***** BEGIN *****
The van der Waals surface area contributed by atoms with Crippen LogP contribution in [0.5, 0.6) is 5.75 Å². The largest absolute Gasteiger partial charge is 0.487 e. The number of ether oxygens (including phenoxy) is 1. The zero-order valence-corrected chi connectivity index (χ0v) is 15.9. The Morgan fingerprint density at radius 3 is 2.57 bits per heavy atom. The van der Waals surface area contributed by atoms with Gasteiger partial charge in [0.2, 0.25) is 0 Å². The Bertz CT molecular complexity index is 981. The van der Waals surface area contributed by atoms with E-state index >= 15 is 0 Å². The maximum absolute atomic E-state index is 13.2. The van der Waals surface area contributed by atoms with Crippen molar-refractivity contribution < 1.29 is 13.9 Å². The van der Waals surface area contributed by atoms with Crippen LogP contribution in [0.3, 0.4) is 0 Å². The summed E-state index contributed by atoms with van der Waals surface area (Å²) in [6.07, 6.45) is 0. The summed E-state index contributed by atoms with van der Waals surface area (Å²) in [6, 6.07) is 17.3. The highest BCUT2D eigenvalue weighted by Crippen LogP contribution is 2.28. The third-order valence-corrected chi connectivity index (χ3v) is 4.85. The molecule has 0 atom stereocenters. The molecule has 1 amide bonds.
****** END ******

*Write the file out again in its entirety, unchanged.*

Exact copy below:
The van der Waals surface area contributed by atoms with Crippen LogP contribution in [0.5, 0.6) is 5.75 Å². The largest absolute Gasteiger partial charge is 0.487 e. The number of ether oxygens (including phenoxy) is 1. The zero-order valence-corrected chi connectivity index (χ0v) is 15.9. The Morgan fingerprint density at radius 3 is 2.57 bits per heavy atom. The van der Waals surface area contributed by atoms with Gasteiger partial charge in [0.2, 0.25) is 0 Å². The Bertz CT molecular complexity index is 981. The van der Waals surface area contributed by atoms with E-state index >= 15 is 0 Å². The maximum absolute atomic E-state index is 13.2. The van der Waals surface area contributed by atoms with Crippen molar-refractivity contribution < 1.29 is 13.9 Å². The van der Waals surface area contributed by atoms with Crippen LogP contribution in [0.3, 0.4) is 0 Å². The summed E-state index contributed by atoms with van der Waals surface area (Å²) in [6.07, 6.45) is 0. The summed E-state index contributed by atoms with van der Waals surface area (Å²) in [6, 6.07) is 17.3. The highest BCUT2D eigenvalue weighted by Crippen LogP contribution is 2.28. The third-order valence-corrected chi connectivity index (χ3v) is 4.85. The molecule has 0 atom stereocenters. The molecule has 1 amide bonds.